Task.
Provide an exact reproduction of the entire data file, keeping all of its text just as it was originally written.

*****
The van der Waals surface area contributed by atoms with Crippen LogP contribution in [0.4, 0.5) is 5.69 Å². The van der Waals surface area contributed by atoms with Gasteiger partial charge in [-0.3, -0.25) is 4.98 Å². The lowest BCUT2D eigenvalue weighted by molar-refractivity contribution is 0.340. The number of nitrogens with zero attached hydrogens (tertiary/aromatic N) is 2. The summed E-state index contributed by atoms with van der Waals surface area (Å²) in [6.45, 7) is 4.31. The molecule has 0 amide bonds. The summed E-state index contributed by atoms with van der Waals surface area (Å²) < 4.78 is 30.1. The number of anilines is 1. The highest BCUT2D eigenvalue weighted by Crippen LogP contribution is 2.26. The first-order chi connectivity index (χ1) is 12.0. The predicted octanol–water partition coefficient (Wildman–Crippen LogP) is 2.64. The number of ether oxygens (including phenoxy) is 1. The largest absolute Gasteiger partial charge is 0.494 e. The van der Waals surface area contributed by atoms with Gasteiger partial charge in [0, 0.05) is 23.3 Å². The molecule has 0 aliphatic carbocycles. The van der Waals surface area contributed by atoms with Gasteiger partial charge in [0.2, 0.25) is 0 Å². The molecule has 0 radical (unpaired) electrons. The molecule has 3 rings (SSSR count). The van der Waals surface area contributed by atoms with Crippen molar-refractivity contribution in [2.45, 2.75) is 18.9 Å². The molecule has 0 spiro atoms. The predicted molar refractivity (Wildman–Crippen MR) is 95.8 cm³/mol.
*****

The van der Waals surface area contributed by atoms with Crippen LogP contribution in [0.4, 0.5) is 5.69 Å². The van der Waals surface area contributed by atoms with Gasteiger partial charge in [-0.3, -0.25) is 4.98 Å². The lowest BCUT2D eigenvalue weighted by molar-refractivity contribution is 0.340. The number of nitrogens with zero attached hydrogens (tertiary/aromatic N) is 2. The summed E-state index contributed by atoms with van der Waals surface area (Å²) in [6.45, 7) is 4.31. The molecule has 0 amide bonds. The summed E-state index contributed by atoms with van der Waals surface area (Å²) < 4.78 is 30.1. The number of anilines is 1. The highest BCUT2D eigenvalue weighted by Crippen LogP contribution is 2.26. The first-order chi connectivity index (χ1) is 12.0. The predicted octanol–water partition coefficient (Wildman–Crippen LogP) is 2.64. The number of ether oxygens (including phenoxy) is 1. The largest absolute Gasteiger partial charge is 0.494 e. The van der Waals surface area contributed by atoms with Gasteiger partial charge in [0, 0.05) is 23.3 Å². The molecule has 0 aliphatic carbocycles. The van der Waals surface area contributed by atoms with Gasteiger partial charge in [0.2, 0.25) is 0 Å². The molecule has 0 radical (unpaired) electrons. The molecule has 3 rings (SSSR count). The van der Waals surface area contributed by atoms with Crippen molar-refractivity contribution in [2.45, 2.75) is 18.9 Å². The molecule has 0 spiro atoms. The predicted molar refractivity (Wildman–Crippen MR) is 95.8 cm³/mol.